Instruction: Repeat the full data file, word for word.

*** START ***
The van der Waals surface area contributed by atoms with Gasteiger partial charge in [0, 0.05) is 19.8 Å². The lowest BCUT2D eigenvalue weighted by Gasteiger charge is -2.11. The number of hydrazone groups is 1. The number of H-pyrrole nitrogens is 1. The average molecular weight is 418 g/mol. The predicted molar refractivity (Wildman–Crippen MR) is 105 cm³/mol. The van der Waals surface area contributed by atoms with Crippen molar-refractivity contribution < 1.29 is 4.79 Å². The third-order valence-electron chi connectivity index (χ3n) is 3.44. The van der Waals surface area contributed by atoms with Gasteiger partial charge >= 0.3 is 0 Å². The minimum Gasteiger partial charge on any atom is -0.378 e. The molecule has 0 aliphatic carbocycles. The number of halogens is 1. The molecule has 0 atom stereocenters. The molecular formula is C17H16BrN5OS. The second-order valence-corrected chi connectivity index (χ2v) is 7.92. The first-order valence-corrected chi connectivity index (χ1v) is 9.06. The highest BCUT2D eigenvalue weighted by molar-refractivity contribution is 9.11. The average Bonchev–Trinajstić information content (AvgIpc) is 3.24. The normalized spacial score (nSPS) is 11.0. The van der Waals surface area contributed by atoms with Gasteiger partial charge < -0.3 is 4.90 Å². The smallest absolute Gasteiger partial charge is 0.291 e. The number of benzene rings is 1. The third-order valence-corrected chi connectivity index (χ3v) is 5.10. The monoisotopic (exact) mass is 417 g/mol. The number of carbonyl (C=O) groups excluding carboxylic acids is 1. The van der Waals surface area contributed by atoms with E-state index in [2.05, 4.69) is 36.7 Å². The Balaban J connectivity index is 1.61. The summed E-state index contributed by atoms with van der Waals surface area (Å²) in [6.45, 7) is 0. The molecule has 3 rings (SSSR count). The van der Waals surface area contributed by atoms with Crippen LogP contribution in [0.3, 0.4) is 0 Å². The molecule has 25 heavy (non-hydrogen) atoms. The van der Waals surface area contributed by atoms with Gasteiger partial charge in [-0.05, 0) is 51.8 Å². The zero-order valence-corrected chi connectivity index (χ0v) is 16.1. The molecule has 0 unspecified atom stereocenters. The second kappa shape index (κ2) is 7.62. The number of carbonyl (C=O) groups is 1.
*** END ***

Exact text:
The van der Waals surface area contributed by atoms with Gasteiger partial charge in [0, 0.05) is 19.8 Å². The lowest BCUT2D eigenvalue weighted by Gasteiger charge is -2.11. The number of hydrazone groups is 1. The number of H-pyrrole nitrogens is 1. The average molecular weight is 418 g/mol. The predicted molar refractivity (Wildman–Crippen MR) is 105 cm³/mol. The van der Waals surface area contributed by atoms with Crippen molar-refractivity contribution < 1.29 is 4.79 Å². The third-order valence-electron chi connectivity index (χ3n) is 3.44. The van der Waals surface area contributed by atoms with Gasteiger partial charge >= 0.3 is 0 Å². The minimum Gasteiger partial charge on any atom is -0.378 e. The molecule has 0 aliphatic carbocycles. The number of halogens is 1. The molecule has 0 atom stereocenters. The molecular formula is C17H16BrN5OS. The second-order valence-corrected chi connectivity index (χ2v) is 7.92. The first-order valence-corrected chi connectivity index (χ1v) is 9.06. The highest BCUT2D eigenvalue weighted by molar-refractivity contribution is 9.11. The average Bonchev–Trinajstić information content (AvgIpc) is 3.24. The normalized spacial score (nSPS) is 11.0. The van der Waals surface area contributed by atoms with Gasteiger partial charge < -0.3 is 4.90 Å². The smallest absolute Gasteiger partial charge is 0.291 e. The number of benzene rings is 1. The third-order valence-corrected chi connectivity index (χ3v) is 5.10. The monoisotopic (exact) mass is 417 g/mol. The number of carbonyl (C=O) groups excluding carboxylic acids is 1. The van der Waals surface area contributed by atoms with E-state index in [2.05, 4.69) is 36.7 Å². The Balaban J connectivity index is 1.61. The summed E-state index contributed by atoms with van der Waals surface area (Å²) in [6.45, 7) is 0. The molecule has 3 rings (SSSR count). The van der Waals surface area contributed by atoms with Crippen LogP contribution in [0.3, 0.4) is 0 Å². The molecule has 25 heavy (non-hydrogen) atoms. The van der Waals surface area contributed by atoms with Gasteiger partial charge in [-0.05, 0) is 51.8 Å². The zero-order valence-corrected chi connectivity index (χ0v) is 16.1. The molecule has 0 unspecified atom stereocenters. The second kappa shape index (κ2) is 7.62. The number of carbonyl (C=O) groups is 1.